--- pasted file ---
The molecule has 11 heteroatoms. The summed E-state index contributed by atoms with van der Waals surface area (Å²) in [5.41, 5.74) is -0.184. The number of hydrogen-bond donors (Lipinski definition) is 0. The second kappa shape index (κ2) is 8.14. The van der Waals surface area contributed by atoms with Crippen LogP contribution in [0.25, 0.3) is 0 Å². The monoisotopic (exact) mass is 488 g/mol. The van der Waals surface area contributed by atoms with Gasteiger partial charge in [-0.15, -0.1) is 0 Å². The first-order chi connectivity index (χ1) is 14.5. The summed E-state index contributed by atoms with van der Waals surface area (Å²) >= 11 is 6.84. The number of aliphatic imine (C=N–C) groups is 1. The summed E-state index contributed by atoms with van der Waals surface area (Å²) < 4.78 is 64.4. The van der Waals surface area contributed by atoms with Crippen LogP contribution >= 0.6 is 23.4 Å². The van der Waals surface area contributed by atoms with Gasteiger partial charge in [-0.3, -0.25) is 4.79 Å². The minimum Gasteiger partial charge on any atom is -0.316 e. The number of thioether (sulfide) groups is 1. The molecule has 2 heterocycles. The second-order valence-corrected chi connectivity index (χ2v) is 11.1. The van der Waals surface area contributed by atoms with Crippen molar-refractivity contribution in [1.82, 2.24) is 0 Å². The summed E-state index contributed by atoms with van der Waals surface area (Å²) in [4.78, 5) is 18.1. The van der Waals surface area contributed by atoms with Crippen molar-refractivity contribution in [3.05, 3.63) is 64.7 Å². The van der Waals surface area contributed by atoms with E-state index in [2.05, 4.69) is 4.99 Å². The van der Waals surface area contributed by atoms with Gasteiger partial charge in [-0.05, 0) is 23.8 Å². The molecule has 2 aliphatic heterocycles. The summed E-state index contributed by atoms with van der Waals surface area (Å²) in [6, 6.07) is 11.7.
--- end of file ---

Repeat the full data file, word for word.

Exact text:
The molecule has 11 heteroatoms. The summed E-state index contributed by atoms with van der Waals surface area (Å²) in [5.41, 5.74) is -0.184. The number of hydrogen-bond donors (Lipinski definition) is 0. The second kappa shape index (κ2) is 8.14. The van der Waals surface area contributed by atoms with Crippen LogP contribution in [0.25, 0.3) is 0 Å². The monoisotopic (exact) mass is 488 g/mol. The van der Waals surface area contributed by atoms with Gasteiger partial charge in [-0.15, -0.1) is 0 Å². The first-order chi connectivity index (χ1) is 14.5. The summed E-state index contributed by atoms with van der Waals surface area (Å²) >= 11 is 6.84. The number of aliphatic imine (C=N–C) groups is 1. The summed E-state index contributed by atoms with van der Waals surface area (Å²) < 4.78 is 64.4. The van der Waals surface area contributed by atoms with Crippen LogP contribution >= 0.6 is 23.4 Å². The van der Waals surface area contributed by atoms with Gasteiger partial charge in [-0.3, -0.25) is 4.79 Å². The minimum Gasteiger partial charge on any atom is -0.316 e. The number of thioether (sulfide) groups is 1. The molecule has 2 heterocycles. The second-order valence-corrected chi connectivity index (χ2v) is 11.1. The van der Waals surface area contributed by atoms with Crippen molar-refractivity contribution in [1.82, 2.24) is 0 Å². The summed E-state index contributed by atoms with van der Waals surface area (Å²) in [4.78, 5) is 18.1. The van der Waals surface area contributed by atoms with Crippen molar-refractivity contribution in [3.05, 3.63) is 64.7 Å². The van der Waals surface area contributed by atoms with E-state index in [2.05, 4.69) is 4.99 Å². The van der Waals surface area contributed by atoms with Gasteiger partial charge in [-0.05, 0) is 23.8 Å². The molecule has 2 aliphatic heterocycles. The summed E-state index contributed by atoms with van der Waals surface area (Å²) in [6, 6.07) is 11.7.